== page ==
A distinctive CD featuring the late Herb Geller garnered positive attention for the Italian-born pianist Roberto Magris, whose follow-up release Enigmatix is an equally stimulating programme though of a very different kind. Here Mr. Magris presents a more funky side to his playing, entertaining myriad aspects of electrified, or to put it more appropriately, less conventional instrumentation and arrangements as well as a more populist repertoire – all of which are rays of sunlight to the metaphorical mirror that is featured on the cover of the package. The refracted and irregularly tiled imagery suggests a more adventurous Roberto Magris, or should I say a pianist who is willing to shake things up a bit more than he would be used to.
As it happens this is actually the same wonderful Roberto Magris, though. The same programme-builder who’s playing offers much to savour, especially in his own compositions but also in his version of an all but forgotten Stevie Wonder standard and another re-imagined chart form Steely Dan’s repertoire. “Counterparts”, “No Sadness” and “J.F. No Key” achieves a satisfying fusion power, suppleness and breadth. Roberto Magris shapes the relentless octaves of “Enigmatix” with melodic cogency rather than banging them out, finds a wider dynamic and colouristic scope to part 2 of the tune than its stark keyboard-writing might reveal on the printed page, and its contours suggest a deep familiarity with the free associations of melody and harmony, not to mention rhythm.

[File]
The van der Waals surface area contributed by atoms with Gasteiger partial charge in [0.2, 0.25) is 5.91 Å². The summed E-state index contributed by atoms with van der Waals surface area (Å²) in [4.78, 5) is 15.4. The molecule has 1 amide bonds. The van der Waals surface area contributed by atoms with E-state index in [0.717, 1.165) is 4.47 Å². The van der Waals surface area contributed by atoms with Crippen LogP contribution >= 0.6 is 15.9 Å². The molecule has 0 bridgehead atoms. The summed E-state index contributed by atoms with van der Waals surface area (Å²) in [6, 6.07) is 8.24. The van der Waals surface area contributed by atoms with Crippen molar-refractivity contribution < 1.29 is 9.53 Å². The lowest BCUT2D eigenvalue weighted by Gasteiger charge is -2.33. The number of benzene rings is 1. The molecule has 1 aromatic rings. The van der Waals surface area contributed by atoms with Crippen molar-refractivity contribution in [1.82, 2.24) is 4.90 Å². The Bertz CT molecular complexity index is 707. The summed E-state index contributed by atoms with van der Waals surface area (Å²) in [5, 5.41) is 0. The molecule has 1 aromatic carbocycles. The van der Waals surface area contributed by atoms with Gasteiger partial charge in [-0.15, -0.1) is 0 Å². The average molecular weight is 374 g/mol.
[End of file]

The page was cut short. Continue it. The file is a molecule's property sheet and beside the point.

In terms of the compositions, this disc embodies the composer’s responses to the interplay of acoustic piano with the electric bass and a heavier percussive accompaniment rather than one involving nuanced voices as in piano and reeds and woodwinds, with brass. Here the explorations involve the piano entwined with bass and drums, which is, I suppose, as close as Roberto Magris will ever get to the bass n drum dub as ever. Lest that sound as if Roberto Magris is no experimenter, perish the thought. His early work with Europlane and other ensembles and big bands did involve stretching things to the limit as did his two seminal tributes to Lee Morgan. But this is after all a bold new Roberto Magris. Listen to the lyrical beauty of “No Sadness” performed beautifully, I might add, by Monique Danielle.
One might imagine more delicacy and lightness in Stevie Wonder’s “Ma Cherie Amour” or less cautious arpeggios in Steely Dan’s “Do It Again”, yet the characterful energy Roberto Magris brings to his own compositions compensate. Here is another record in which Roberto Magris’ thoughtful brand of virtuosity is more pleasingly conveyed by the recorded sound. All of the music is rendered with telling sensuous reserve. In all this is yet another attractive and well-recorded programme from a pianist and musician who deserves much wider acclaim than is accorded to him.
Track List: Enigmatix – part 1; Counterparts; No Sadness; J.F. No Key; Enigmatix – part 2; Ma Cherie Amour; Do It Again.
Personnel: Roberto Magris: acoustic piano; Dominique Sanders: acoustic and electric bass; Brian Steever: drums; Pablo Sanhueza: congas and percussion; Monique Danielle: vocals (3).
About Roberto Magris
Born in Trieste (Italy) in 1959 Roberto Magris began his jazz career in the late ‘70s. Since then Mr. Magris has recorded 26 albums with his own groups and has played concerts in 41 different countries in Europe, America, Asia, Africa and Australia, also performing at several top jazz festivals and jazz clubs in the world, including “Catalina Jazz Club” in Hollywood, “The Blue Room” in Kansas City, “The Jazz Bakery” in Los Angeles… Read more…